Education

Elitists Caught Cheating College Admissions

We predict the scandal's fallout will be greater calls from the Left for "free college."

Thomas Gallatin · Mar. 13, 2019

On Tuesday, federal prosecutors announced charges against more than 50 people involved in cheating and bribery for admission to colleges and universities. Individuals charged included two well-known actresses, several business CEOs, college coaches, college administrators, and William Rick Singer, founder of The Key which is in California where he lives, which was the organization responsible for running the whole scheme. The schools implicated include Georgetown, Yale, Stanford, University of Texas, University of Southern California, UCLA, and others.

Andrew Lelling, U.S. attorney for the District of Massachusetts, explained, “Based on the charges unsealed today, all of them knowingly conspired with Singer and others to help their children either cheat on the SAT or ACT and/or buy their children’s admissions to elite schools through fraud. This case is about the widening corruption in elite college admissions through the steady application of wealth combined with fraud. … There can be no separate college admissions system for the wealthy.” He further noted, “For every student admitted through fraud, an honest, genuinely talented student was rejected.”

“The cherry on top?” National Review’s Jim Geraghty asks: “The whole enterprise was granted tax-exempt nonprofit status by the Internal Revenue Service since 2013. Those Tea Party groups couldn’t get nonprofit status, but these crooks could.”

Cheating always raises people’s ire, especially when it comes at the hands of those with wealth and influence. Indeed, as Geraghty put it, “The full description is an epic portrait of graft, corruption, elitism, and sleaze that will leave you wanting to burn down the Ivory Tower.” That said, in many ways the system has been legally rigged for years, primarily through affirmative action. Claiming to seek the goal of equality of access, affirmative action instead promulgates the idea that some groups are inherently more worthy or deserving than others, based upon historical circumstances viewed through the lens of race rather than individual merit.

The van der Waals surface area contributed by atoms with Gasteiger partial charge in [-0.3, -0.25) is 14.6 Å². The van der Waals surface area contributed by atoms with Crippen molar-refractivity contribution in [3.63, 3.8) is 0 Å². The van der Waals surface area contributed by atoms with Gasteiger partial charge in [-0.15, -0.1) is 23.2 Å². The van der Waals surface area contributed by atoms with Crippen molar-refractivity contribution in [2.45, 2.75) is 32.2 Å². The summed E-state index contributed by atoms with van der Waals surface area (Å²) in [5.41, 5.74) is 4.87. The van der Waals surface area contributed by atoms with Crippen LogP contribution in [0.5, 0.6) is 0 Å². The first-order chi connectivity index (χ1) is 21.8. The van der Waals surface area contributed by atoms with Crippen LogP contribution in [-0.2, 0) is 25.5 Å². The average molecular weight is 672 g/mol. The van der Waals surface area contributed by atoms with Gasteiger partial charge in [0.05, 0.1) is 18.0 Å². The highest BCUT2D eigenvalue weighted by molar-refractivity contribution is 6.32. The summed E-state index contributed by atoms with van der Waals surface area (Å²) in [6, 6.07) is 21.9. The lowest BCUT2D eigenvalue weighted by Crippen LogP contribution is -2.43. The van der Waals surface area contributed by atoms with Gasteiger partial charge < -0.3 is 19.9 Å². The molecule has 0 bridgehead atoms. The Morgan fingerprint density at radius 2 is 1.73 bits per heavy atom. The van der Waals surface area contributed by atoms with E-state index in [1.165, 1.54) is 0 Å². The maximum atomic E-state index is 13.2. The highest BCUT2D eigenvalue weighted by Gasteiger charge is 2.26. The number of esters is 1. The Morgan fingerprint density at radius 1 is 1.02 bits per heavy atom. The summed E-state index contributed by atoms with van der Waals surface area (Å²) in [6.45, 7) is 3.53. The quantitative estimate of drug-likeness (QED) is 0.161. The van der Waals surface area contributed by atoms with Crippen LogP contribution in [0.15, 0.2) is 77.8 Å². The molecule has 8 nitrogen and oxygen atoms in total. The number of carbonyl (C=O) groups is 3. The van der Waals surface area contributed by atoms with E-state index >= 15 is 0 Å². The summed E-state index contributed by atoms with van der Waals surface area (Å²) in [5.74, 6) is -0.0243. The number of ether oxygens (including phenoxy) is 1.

The point here is that neither cheating the system via bribery nor legally rigging the system to favor (or in the case of Harvard University, discriminate against) racial minorities are just. A truly just system would apply the same standard to all applicants, irrespective of their economic status or race.

How will this criminal fiasco be spun by those on the Left? We predict it will become a call for greater government intrusion; remember, never let a crisis go to waste. Don’t be surprised to see more calls for “free college” as a solution. Leftists will claim that free college will serve to limit the “evil” impact of “white privilege” and the “wealth privilege” of capitalism. This is the same logic Democrats use to defend their free-speech-squelching campaign-finance reform.

(Edited.)


Publisher’s note, 3/14: The alleged crimes here are indeed outrageous, but the language used by FBI agents and the U.S. attorney in California to describe these crimes was at times highly unprofessional and judgmental.

“Make no mistake,” said Joe Bonavolonta, FBI Special Agent in Charge in Boston, “This is not a case where parents were acting in the best interests of their children. This is a case where they flaunted their wealth, sparing no expense to cheat the system so they could set their children up for success with the best education money could buy — literally.”

Massachusetts U.S. Attorney Andrew Lelling added, “The parents charged today, despite already being able to give their children every legitimate advantage on the college admissions game, instead chose to corrupt and illegally manipulate the system for their benefit.”

We can do the editorializing, but it is dangerous and disgraceful when the U.S. attorney and FBI do it.

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